Shhhh. Don’t say anything. Maybe if we don’t talk about the potential for data breaches in the apartment industry, the identity thieves won’t know we’re here.
That seems to be the attitude among apartment operators when it comes to data security and the potential for resident information being compromised or stolen. In the wake of more than 40 million credit and debit card numbers being compromised during the holidays at retail giant Target, as well as other personal information for about 70 million of its customers, apartment operators seem nervous about the possibility of the multifamily industry being the next target, albeit with a small “t.”
From a criminal perspective, it certainly seems attractive: Multifamily operators store not just credit card data about their residents, but Social Security numbers, previous address information, and often date of birth—the holy trinity of identity theft.
“That’s all manna from heaven for data thieves,” says Scott Wiener, senior vice president of information technology at Santa Barbara, Calif.–based multifamily software provider Yardi Systems. “Multifamily operators need to take their responsibility seriously."
The prevalence of that kind of data in apartment operators’ systems seems to scare the bejesus out of them. For example, one executive at a major apartment REIT who is a frequent contributor to best-practice articles told us, “I know it sounds silly, but I need to check with our attorney to make sure he is OK with me doing an interview on this sensitive subject before I commit.” When pressed, the executive replied, “Sorry, but I have to pass on this one.”
Another leading REIT that prides itself on being a technology leader declined to comment for this article as well, saying it needed to prepare for an earnings report that was a week away. And while the National Multifamily Housing Council (NMHC) has diligently promoted best practices and informational articles on the topic since at least 2011, its members have been reluctant to talk publicly about what they’re doing to protect their data.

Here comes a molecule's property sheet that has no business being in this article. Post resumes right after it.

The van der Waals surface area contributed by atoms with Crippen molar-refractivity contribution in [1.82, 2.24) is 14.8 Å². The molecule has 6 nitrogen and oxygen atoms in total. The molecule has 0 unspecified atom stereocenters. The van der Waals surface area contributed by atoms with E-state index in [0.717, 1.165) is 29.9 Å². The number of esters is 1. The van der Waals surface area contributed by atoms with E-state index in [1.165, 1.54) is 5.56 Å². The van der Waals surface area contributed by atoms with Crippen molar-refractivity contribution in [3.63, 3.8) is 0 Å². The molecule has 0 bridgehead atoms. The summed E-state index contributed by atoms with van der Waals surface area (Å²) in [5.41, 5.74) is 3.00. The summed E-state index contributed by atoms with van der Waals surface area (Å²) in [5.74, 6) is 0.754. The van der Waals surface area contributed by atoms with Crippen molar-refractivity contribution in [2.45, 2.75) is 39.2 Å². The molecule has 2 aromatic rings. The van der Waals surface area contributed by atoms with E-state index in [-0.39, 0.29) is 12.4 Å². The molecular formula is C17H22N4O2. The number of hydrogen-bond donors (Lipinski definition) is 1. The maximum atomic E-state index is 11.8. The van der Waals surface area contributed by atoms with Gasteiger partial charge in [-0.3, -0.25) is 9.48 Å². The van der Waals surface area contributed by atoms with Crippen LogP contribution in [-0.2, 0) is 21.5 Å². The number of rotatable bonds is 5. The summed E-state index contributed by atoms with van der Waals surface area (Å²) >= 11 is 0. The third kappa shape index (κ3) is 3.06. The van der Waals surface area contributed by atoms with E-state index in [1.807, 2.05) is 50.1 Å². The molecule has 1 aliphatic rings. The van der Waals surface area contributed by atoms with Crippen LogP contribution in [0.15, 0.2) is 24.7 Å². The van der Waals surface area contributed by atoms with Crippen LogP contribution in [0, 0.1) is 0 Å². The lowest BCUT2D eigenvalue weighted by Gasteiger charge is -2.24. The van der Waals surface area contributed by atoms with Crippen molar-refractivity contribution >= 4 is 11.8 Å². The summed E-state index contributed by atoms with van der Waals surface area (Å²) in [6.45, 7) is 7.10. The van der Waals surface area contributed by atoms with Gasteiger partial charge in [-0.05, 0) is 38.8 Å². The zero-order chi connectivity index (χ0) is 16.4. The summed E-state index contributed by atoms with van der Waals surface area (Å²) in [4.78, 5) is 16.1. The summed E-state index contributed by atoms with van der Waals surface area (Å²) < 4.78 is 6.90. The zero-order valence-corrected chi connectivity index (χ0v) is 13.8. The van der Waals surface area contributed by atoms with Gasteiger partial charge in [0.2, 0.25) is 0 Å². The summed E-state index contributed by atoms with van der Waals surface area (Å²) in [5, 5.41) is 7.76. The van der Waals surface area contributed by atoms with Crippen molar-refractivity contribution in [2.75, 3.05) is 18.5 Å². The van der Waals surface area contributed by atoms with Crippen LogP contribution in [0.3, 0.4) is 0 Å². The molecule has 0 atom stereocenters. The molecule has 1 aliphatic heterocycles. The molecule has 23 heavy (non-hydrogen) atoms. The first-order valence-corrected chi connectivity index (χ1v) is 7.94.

The industry’s mum lips may well make sense—after all, there’s no use in tipping off the bad guys about what we’re doing to stay ahead of their game. Then again, the potential for identity thieves to mine multifamily’s treasure trove of personally identifiable information also means the industry will have to be very cautious, indeed, to not end up as the next major headline.
“The danger of writing this article is that, quite frankly, it could very well show how vulnerable multifamily housing is,” says Sam Richter, an online reputation management expert who delivered a keynote to NMHC’s annual OpTech Conference this past November. “When you’re applying to rent an apartment, that’s the exact information a bad guy would need to completely steal your identity. They could open up checking accounts, lines of credit, debit cards, you name it. Your credit would be completely destroyed. So would your ability to fix it; you wouldn’t even be able to get a driver’s license.”